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African Journal of Food, Agriculture, Nutrition and Development
Rural Outreach Program
ISSN: 1684-5358
EISSN: 1684-5374
Vol. 20, No. 5, 2020, pp. 16278-16289
Bioline Code: nd20074
Full paper language: English
Document type: Research Article
Document available free of charge

African Journal of Food, Agriculture, Nutrition and Development, Vol. 20, No. 5, 2020, pp. 16278-16289

Badu, DB & Lee, Y


Agricultural subsidies are considered an essential tool of policy to improve food production (or productivity), farmers’ income and welfare in developing countries. There is no doubt that the role of subsidies programmes is important for farmers or rural areas, but impacts of subsidies are different from crops, inputs, government programmes and so on. Over the past years, Ghana’s agricultural sector has experienced policies changes such as Ghana Shared Growth and Development Agenda (GSGDA I and II), Food and Agricultural Sector Development Policy (FASDEP I and II) and Medium Term Agricultural Sector Investment Plan (METASIP I and II) that support improving agricultural productivity, creating jobs and increasing income. The government of Ghana recognizes that food and nutrition are high priorities and conducts various subsidy programmes of agricultural inputs and outputs. Rice is the second most consumed crop in Ghana. Rice consumption in Ghana would keep increasing due to the growing population, urbanization and change in consumer lifestyles or food preference. This study analyzed the impacts of different subsidy programmes on rice production across the 10 regions in Ghana. The data used in the study starts from 2005 to 2018. The first estimation model evaluated the impacts of before-subsidies and after-subsidies on rice production in Ghana. The results from the first model showed that rice production increased after subsidies. Specifically, fertilizer after subsidies had a positive impact on rice production. However, labor after subsidies did not have statistically significant effects on rice production. The second estimation model compared two different subsidy programmes: Fertilizer Subsidy Programme (FSP) and Planting for Food and Jobs (PFJ). This study found fertilizer with FSP was more effective than with PFJ; however, labor with FSP was less effective with PFJ. The programme of FSP was intensively focused on fertilizer; however, the programme PFJ aims to cover a diverse range of fertilizer, seed, extension services, marketing and so on.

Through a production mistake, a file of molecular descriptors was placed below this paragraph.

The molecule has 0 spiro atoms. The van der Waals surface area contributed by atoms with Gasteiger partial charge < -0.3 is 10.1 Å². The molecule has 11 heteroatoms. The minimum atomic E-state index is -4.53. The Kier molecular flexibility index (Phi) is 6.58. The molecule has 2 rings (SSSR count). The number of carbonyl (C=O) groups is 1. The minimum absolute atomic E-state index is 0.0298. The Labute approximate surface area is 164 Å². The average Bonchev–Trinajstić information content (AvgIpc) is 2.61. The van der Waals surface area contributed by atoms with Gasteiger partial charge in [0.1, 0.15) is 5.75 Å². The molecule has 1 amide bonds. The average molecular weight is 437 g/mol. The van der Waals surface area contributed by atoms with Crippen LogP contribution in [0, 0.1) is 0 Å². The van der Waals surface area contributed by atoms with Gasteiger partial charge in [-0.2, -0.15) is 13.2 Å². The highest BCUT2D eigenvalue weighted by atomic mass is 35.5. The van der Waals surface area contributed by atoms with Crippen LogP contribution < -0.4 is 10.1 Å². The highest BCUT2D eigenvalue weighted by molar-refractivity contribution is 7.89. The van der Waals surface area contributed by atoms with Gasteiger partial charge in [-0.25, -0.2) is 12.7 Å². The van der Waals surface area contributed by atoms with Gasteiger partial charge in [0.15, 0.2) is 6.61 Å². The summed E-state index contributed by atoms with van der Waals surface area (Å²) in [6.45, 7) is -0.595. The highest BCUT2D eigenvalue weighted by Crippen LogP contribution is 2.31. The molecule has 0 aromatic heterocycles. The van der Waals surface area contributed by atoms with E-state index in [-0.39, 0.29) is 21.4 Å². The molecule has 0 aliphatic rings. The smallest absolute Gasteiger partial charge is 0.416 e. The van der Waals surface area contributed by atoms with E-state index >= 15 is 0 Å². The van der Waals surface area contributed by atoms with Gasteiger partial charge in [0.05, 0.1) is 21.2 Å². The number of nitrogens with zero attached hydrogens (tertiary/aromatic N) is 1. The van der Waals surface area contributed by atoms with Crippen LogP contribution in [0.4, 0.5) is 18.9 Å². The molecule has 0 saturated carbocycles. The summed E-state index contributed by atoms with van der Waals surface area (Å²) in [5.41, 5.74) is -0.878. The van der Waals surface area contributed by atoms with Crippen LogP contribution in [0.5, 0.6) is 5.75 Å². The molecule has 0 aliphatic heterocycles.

Rice; Ghana; Fertilizer; Labour; Subsidy programme; Random effects

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